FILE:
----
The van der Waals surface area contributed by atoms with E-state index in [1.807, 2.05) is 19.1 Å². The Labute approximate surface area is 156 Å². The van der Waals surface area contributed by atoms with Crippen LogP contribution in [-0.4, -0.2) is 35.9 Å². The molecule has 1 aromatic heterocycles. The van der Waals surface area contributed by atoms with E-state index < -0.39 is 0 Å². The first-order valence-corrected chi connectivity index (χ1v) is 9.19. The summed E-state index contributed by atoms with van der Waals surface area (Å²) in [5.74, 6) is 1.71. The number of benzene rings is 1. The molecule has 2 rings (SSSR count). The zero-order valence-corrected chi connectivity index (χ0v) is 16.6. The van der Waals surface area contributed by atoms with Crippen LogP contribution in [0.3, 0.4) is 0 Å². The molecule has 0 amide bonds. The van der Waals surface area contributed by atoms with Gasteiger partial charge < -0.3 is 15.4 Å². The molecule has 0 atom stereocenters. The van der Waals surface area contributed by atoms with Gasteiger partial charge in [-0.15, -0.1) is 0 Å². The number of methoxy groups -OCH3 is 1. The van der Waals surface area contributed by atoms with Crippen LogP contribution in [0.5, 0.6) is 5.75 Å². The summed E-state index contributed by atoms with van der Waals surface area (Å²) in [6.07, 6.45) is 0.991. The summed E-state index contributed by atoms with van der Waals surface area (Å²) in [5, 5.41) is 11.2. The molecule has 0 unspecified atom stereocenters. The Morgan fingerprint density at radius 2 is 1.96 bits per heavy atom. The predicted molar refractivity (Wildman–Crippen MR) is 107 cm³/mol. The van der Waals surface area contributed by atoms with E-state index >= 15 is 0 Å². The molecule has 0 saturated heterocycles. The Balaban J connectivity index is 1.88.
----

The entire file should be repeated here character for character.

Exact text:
The van der Waals surface area contributed by atoms with E-state index in [1.807, 2.05) is 19.1 Å². The Labute approximate surface area is 156 Å². The van der Waals surface area contributed by atoms with Crippen LogP contribution in [-0.4, -0.2) is 35.9 Å². The molecule has 1 aromatic heterocycles. The van der Waals surface area contributed by atoms with E-state index < -0.39 is 0 Å². The first-order valence-corrected chi connectivity index (χ1v) is 9.19. The summed E-state index contributed by atoms with van der Waals surface area (Å²) in [5.74, 6) is 1.71. The number of benzene rings is 1. The molecule has 2 rings (SSSR count). The zero-order valence-corrected chi connectivity index (χ0v) is 16.6. The van der Waals surface area contributed by atoms with Crippen LogP contribution in [0.3, 0.4) is 0 Å². The molecule has 0 amide bonds. The van der Waals surface area contributed by atoms with Gasteiger partial charge < -0.3 is 15.4 Å². The molecule has 0 atom stereocenters. The van der Waals surface area contributed by atoms with Gasteiger partial charge in [-0.15, -0.1) is 0 Å². The number of methoxy groups -OCH3 is 1. The van der Waals surface area contributed by atoms with Crippen LogP contribution in [0.5, 0.6) is 5.75 Å². The summed E-state index contributed by atoms with van der Waals surface area (Å²) in [6.07, 6.45) is 0.991. The summed E-state index contributed by atoms with van der Waals surface area (Å²) in [5, 5.41) is 11.2. The molecule has 0 unspecified atom stereocenters. The Morgan fingerprint density at radius 2 is 1.96 bits per heavy atom. The predicted molar refractivity (Wildman–Crippen MR) is 107 cm³/mol. The van der Waals surface area contributed by atoms with E-state index >= 15 is 0 Å². The molecule has 0 saturated heterocycles. The Balaban J connectivity index is 1.88.